Get your music played on the radio!

Get your music played on the radio with this simple how-to guide. Radio play is one of the best ways to get new listeners for your music and always has been. Read on to see how you can break onto the waves.


Radio reaches far more listeners than one might expect. It can be difficult to believe today, what with the widespread use of Internet streaming and other digital means, but keep in mind that all professional radio is available in digital streaming HD format today, also.

How many people listen to the radio? Look at it generationally (figures from

Millennials (those born between 1980 and 1996):

  • More than 71.6 million Millennials use radio each month;
  • 95% of Millennials are reached monthly by radio

Generation X (those born between 1965 and 1979):

  • Nearly 80.5 million Gen Xers use radio each month
  • 97% of Generation X reached monthly by radio

Boomers (those born between 1950 and 1964):

  • More than 41.2 million Boomers listen to radio each month
  • 98% of Boomers reached monthly by radio writes, “Old-fashioned AM/FM radio remains the biggest mass-reach medium in the US, with more than 90% of consumers listening on a weekly basis. That percentage has stayed strong even in the face of the explosive growth of music streaming; it was 96% back in 2001, according to Nielsen’s yearly reports.”

That’s a ton of exposure. But how can you get on the radio? It’s actually not that hard, presuming your music is adequately well produced.



The secret (in case you can’t tell from the images) is in college radio. Why? Bryan Farrish for writes:

“An important thing to understand about college radio … is that the people picking the music are unpaid. This means they are doing it for the love of music. This also means that you are not going to tell them what to do, or what they should like; instead, they are going to tell you what they are going to do, and what they like. This is actually a plus for you; you can use them for opinions to help steer your career.”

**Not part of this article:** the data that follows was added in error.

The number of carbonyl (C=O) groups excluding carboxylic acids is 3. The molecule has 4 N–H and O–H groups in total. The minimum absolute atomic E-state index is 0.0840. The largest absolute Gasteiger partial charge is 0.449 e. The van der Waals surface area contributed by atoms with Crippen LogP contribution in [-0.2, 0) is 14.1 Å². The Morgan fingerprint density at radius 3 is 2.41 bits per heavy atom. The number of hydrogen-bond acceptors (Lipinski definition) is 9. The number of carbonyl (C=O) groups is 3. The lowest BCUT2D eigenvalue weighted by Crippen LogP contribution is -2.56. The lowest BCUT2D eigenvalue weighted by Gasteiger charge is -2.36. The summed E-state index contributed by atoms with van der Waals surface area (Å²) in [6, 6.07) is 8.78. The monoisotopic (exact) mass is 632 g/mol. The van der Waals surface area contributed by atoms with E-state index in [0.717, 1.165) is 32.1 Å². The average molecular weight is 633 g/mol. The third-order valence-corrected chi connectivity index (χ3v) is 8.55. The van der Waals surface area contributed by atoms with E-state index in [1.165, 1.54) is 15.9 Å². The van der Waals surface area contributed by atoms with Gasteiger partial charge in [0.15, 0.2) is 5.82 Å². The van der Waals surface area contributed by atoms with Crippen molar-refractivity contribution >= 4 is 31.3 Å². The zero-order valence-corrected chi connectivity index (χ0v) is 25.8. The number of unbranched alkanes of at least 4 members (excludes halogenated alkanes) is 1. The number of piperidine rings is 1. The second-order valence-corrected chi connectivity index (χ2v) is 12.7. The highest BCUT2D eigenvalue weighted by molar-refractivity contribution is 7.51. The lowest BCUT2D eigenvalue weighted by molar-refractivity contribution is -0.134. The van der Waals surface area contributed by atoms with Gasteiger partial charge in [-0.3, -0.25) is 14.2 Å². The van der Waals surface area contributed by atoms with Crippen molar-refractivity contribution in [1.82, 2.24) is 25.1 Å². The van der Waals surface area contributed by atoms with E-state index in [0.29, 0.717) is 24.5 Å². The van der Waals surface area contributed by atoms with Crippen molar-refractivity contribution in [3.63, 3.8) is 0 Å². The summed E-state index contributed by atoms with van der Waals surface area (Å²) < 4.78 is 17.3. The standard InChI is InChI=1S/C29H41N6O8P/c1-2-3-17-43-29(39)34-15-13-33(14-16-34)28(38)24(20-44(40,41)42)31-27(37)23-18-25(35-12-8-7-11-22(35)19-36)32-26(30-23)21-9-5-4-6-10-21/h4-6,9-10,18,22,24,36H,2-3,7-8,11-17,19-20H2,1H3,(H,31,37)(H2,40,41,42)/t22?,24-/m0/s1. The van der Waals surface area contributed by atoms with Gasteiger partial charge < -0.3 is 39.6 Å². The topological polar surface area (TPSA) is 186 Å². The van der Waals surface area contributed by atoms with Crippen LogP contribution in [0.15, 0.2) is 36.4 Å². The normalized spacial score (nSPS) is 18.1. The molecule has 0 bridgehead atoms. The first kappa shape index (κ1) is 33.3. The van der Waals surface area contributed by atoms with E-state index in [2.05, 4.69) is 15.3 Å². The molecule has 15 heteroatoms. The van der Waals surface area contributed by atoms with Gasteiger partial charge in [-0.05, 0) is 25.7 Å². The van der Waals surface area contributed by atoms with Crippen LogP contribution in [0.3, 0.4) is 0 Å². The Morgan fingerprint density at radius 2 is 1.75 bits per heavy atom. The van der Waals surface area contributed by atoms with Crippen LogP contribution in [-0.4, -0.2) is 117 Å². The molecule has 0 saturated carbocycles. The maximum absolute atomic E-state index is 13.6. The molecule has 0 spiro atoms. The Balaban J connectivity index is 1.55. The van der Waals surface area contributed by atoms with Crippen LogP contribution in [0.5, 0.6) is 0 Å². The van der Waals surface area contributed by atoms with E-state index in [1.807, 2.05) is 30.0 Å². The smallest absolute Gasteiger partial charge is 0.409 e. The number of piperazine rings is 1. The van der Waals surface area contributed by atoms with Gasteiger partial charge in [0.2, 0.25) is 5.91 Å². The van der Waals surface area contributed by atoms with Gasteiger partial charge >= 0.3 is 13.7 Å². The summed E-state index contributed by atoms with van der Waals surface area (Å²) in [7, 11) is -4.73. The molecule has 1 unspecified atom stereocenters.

The downside, though, is that unless they really love an indie song most people haven’t heard, they’re not going to play it often. They’re mostly going to play it once and set it aside for awhile to see if callers request it later.

That’s really cool, though, because it does happen. Students and music heads do listen to college radio to hear new, exciting music, and they will absolutely call their station to request something they like. In fact, calling a college radio station is a ton of fun as a listener because there’s hardly ever much of a wait, and you’ll talk to someone in the studio damn near 100% of the time.

What’s all this mean to you?

It means that you should definitely be sending your music to college radio shows. And you should be sending it to a lot of them.

The way to do this best is to look up the contact information for the stations you’re most interested in, first. Here is a consistently updated list of all the campus radio stations in the world. You’re looking for stations nearest to where you perform live.

Next, go to the websites of those stations and look for their program list. You’re searching for a program with a format that fits your music. If you play metal, find a metal show. If you play jazz, jazz. If you play hip hop, then hip hop, etc. Of course, there’re always a handful of shows where the DJ has stipulated, “I play whatever I like!” Those are excellent, too, though not quite as useful.

Most of those shows will have an email address or other method mentioned for sending in a demo track.

Make sure you send your music with a bio about who you are, maybe a link to a recent press release about you, and information about how they can contact you.

Aaand that’s essentially it! An afternoon spent doing this can be exceptionally useful to your music. Thousands of other musicians are doing it. Why aren’t you?



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